It had a negative vibe about it right from the start when I screwed up the sketching. Can’t wait to move on, especially as my birthday stash included a bunch of blank cotton tote bags.
📌 I love reading those old Guardian writers who can pack so much context into so few words. On the Middle East, Brian Whitaker used to make the shortest nib (News in Brief) sparkle with background. And in a longer piece Ian Black does it here with the UAE/Trump/Israel plan for the Palestinians.
📌 Three magpies on the lawn. Not sure what that means.
📌 Paula says it was on the news that the City of London has been renamed the Lost City of Londinium.
📌 Stuart came up with the Liverpool Band name The Mersey Docks And Harbour Board. I replied: “I wanted to be in a band called Prestatyn Urban District Council (PUDC), because we always had one of their deckchairs in the boot of our car.
📌 Séan couldn’t wait to get back from the restaurant to watch Captain Underpants on Netflix.
📌 Good Girls has come good at E3. The cast list at the end included a character called “buttoned-up man”.
THURSDAY A still-life greeted my arrival downstairs this morning.
📌 Facilitated the Headway Home Studio monoprint workshop for the Barbican’s Masculinities exhibition. The results were better than I could ever have imagined and everyone really took to the process, which is the whole idea. I hope they continue to use it.
📌 Someone at the World Health Organisation said children returning to school means greater contact with adults and therefore an “uptake in mortality”.
📌 An unexpected arrival, presumably for my birthday, from an unknown sender. Cheers?
📌 The developers who run the building site outside our front door held a Zoom “webinar” to tell everyone they are doing a great job.
Nobody believes them and they are a walking, talking example of what it is to be full of crap. Actually, they did it sitting down on this occasion, and two of them didn’t even know how to unmute.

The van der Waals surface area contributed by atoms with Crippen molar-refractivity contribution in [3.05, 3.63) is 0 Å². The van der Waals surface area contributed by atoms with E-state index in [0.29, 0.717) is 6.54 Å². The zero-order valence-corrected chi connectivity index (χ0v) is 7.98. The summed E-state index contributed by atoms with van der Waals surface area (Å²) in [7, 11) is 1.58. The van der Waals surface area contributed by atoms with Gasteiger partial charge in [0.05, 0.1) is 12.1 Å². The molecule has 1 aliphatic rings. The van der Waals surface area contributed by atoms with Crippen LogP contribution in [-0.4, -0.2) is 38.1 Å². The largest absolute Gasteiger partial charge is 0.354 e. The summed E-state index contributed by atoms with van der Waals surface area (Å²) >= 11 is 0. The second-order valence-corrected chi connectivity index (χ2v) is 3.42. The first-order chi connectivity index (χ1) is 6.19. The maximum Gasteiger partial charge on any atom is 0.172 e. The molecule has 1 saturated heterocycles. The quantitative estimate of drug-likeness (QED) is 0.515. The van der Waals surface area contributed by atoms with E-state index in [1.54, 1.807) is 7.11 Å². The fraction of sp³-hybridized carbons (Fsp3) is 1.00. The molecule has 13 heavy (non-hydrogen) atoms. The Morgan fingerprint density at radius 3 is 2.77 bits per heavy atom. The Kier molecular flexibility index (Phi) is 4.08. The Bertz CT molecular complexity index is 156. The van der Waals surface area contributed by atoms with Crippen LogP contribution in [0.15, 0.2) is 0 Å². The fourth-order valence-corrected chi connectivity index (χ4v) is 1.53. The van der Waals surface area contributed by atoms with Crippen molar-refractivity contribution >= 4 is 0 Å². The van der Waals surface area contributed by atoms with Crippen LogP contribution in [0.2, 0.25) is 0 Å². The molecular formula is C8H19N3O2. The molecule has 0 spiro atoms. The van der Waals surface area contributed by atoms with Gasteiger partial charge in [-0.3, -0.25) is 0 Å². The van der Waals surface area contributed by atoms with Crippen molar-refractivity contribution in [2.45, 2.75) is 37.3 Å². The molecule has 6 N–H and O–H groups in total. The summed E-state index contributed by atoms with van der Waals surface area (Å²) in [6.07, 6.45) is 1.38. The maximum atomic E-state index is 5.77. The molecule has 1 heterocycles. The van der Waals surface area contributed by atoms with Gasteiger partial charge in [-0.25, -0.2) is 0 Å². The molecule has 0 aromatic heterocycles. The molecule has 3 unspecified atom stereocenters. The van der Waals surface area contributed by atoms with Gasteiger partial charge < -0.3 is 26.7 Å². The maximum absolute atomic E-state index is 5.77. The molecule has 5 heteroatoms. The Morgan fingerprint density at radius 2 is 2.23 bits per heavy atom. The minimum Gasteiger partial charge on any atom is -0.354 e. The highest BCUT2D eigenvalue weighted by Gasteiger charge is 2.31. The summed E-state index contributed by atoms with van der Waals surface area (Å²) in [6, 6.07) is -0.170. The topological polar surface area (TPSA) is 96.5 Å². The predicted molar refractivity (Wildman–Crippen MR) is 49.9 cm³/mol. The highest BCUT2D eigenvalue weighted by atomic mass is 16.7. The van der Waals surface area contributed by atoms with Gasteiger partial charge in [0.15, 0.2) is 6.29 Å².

FRIDAY There is a report saying children in Britain are among the unhappiest in the world. Romanian and Finnish children are the most content. Fear of failure is cited as the reason for young Britain’s misery.
📌 After such a bad start, Good Girls is becoming a real relationship complexity. Glad I stuck with it.
📌 At the family Zoom, like good British people (though my sister is now French, apparently) we talked about the weather. We also talked about the storms that have been battering the US (we have relatives there), notably in Texas, where my cousin Helen had intended to be on vacation back in May. She told us her Texan friend was OK, because Galveston had been spared the worst it. Her friend’s family were OK, too, and the son was able to continue working as a “lineman” for the county. This sparked a choral outbreak of the Glen Campbell classic.
📌 On an old 1 (BBC4) we saw miniskirted teenage girls dancing spastically in cages and John Peel pretending to play the mandolin.
📌 A blogger I follow said, “Julia saw a weasel today in the Mencap Garden”. Which I thought sounded like a song by Half Man Half Biscuit.
SATURDAY The Podcast Hour on BBC Radio 4 Extra featured a nature podcast in which one of the presenters explained how flightless birds such as penguins or ostriches became flightless. She said that in evolution birds only started to fly to escape big horrible predatory animals. Once the dangerous animals were killed off by environmental changes, birds no longer needed to fly/flee. Many of them continued to, but some didn’t. Flying, she said, uses up a lot of energy, so with no motivation, certain birds decided not to bother, couldn’t be arsed, and gave up. In the end, they lost the ability to fly.